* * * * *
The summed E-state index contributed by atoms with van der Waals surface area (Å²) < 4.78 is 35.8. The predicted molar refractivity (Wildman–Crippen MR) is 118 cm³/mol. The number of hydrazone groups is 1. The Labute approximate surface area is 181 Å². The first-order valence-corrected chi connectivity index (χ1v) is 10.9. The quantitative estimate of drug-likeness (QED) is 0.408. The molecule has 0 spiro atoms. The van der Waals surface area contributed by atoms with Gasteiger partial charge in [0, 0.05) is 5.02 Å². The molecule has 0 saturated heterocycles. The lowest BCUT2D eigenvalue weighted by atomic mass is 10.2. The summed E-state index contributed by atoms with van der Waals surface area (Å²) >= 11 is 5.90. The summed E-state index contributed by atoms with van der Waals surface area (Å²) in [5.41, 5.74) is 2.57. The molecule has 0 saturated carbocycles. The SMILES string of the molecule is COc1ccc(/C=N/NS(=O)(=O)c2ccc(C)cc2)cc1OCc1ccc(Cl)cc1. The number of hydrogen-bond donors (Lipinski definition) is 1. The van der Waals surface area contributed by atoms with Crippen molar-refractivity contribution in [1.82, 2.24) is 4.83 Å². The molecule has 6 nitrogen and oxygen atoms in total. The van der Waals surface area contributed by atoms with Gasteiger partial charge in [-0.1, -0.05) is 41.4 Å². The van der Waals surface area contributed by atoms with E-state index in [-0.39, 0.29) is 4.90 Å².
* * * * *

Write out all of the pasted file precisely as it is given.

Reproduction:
The summed E-state index contributed by atoms with van der Waals surface area (Å²) < 4.78 is 35.8. The predicted molar refractivity (Wildman–Crippen MR) is 118 cm³/mol. The number of hydrazone groups is 1. The Labute approximate surface area is 181 Å². The first-order valence-corrected chi connectivity index (χ1v) is 10.9. The quantitative estimate of drug-likeness (QED) is 0.408. The molecule has 0 spiro atoms. The van der Waals surface area contributed by atoms with Gasteiger partial charge in [0, 0.05) is 5.02 Å². The molecule has 0 saturated heterocycles. The lowest BCUT2D eigenvalue weighted by atomic mass is 10.2. The summed E-state index contributed by atoms with van der Waals surface area (Å²) >= 11 is 5.90. The summed E-state index contributed by atoms with van der Waals surface area (Å²) in [5.41, 5.74) is 2.57. The molecule has 0 saturated carbocycles. The SMILES string of the molecule is COc1ccc(/C=N/NS(=O)(=O)c2ccc(C)cc2)cc1OCc1ccc(Cl)cc1. The number of hydrogen-bond donors (Lipinski definition) is 1. The van der Waals surface area contributed by atoms with Crippen molar-refractivity contribution in [1.82, 2.24) is 4.83 Å². The molecule has 6 nitrogen and oxygen atoms in total. The van der Waals surface area contributed by atoms with Gasteiger partial charge in [-0.1, -0.05) is 41.4 Å². The van der Waals surface area contributed by atoms with E-state index in [-0.39, 0.29) is 4.90 Å².